It has to do with how the images were posted to the Web. They came down from the rover in a sort of camera raw format, with actual pixel values, with lossless compression. But before they were posted to the Web, they were saved as JPEGs. The JPEG compression algorithm is a "lossy" one -- it changes the values of pixels in ways that help it to reduce the file size. It works on 16-by-16 blocks of pixels. When there are sharp boundaries between colors in JPEG-compressed images, you often see artifacts that have a square or blocky shape. And since this entire photo has every fourth pixel considerably darker than the adjacent ones, the JPEG compression resulted in edge artifacts on those dark pixels, which means they leaked into adjacent red and green pixels, and caused wonky effects during demosaicing.

Unless JPL decides to change the way they share these particular kinds of images (by, say, saving them in PNG or GIF format, which would be lossless), any color images produced from processing these JPEGged versions of the uncompressed Mastcam pictures are going to have these weird blocky color artifacts.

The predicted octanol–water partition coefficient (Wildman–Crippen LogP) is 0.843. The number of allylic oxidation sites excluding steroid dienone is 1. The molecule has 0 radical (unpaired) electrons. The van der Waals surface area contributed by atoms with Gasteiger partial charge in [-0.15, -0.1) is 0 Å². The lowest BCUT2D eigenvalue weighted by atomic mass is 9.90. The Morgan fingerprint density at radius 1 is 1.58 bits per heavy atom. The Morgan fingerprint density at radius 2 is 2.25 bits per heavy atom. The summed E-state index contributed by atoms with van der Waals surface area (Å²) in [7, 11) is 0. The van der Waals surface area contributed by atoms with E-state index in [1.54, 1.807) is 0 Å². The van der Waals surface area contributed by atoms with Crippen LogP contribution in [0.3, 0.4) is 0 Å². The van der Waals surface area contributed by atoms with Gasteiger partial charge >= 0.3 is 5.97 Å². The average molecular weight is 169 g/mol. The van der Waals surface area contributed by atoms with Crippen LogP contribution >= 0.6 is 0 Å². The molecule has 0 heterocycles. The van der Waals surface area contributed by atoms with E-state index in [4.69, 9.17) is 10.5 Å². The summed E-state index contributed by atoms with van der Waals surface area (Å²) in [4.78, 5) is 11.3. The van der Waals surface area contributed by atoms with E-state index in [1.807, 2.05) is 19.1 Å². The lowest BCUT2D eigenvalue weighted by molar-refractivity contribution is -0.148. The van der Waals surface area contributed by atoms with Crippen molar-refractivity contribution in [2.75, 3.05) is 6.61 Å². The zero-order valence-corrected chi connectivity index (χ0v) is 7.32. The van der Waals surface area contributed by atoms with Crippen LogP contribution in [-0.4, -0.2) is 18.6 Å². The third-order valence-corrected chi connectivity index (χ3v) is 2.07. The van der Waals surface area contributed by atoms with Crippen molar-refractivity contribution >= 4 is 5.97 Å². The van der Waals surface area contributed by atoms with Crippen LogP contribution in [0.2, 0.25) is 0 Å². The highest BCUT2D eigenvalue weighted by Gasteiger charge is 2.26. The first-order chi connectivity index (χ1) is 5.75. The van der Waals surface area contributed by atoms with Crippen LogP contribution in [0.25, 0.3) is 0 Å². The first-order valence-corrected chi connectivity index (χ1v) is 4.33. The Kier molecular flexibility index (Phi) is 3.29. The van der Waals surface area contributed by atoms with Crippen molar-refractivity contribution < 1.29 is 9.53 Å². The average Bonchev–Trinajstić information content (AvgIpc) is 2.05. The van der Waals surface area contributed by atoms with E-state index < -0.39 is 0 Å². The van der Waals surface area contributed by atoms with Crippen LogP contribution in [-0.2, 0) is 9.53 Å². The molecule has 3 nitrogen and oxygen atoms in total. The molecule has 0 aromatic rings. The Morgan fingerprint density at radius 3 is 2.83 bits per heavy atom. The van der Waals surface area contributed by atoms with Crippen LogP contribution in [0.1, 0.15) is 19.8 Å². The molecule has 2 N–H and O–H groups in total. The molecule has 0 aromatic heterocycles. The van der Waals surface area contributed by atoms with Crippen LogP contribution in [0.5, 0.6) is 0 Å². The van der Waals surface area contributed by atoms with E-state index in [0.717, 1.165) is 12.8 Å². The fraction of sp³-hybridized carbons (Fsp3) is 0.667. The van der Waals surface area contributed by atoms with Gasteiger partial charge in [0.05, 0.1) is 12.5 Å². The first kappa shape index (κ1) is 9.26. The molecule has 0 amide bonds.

Even with those artifacts, though, they are inexpressibly cool. We have never, ever seen a landscape like this on Mars, at least not from the ground. And we're going to be driving closer to it, much closer, and even in to some of this canyon country. Let's get rolling!

See other posts from August 2012


Or read more blog entries about: pretty pictures, amateur image processing, Mars, Curiosity (Mars Science Laboratory)


z3n0n: 08/24/2012 08:40 CDT

The GRGB pixels could be sorted into four separate quarter fields before they are compressed with JPEG which would reduce the mixing of the images that results in the creation of a color image. If Curiosity could do this it would reduce the bandwidth needed to check out the CCD for bad spots and product a usable result at the same time.

Astroboy: 08/25/2012 09:53 CDT

Since the rover could potentially operate at night, it would be cool to see a wide field, 15-30 second exposure of some of the constellations framed by Mt. Sharp and the crater rim. Perhaps other shots of the planets or the Martian moons, too. Be creative JPL/NASA!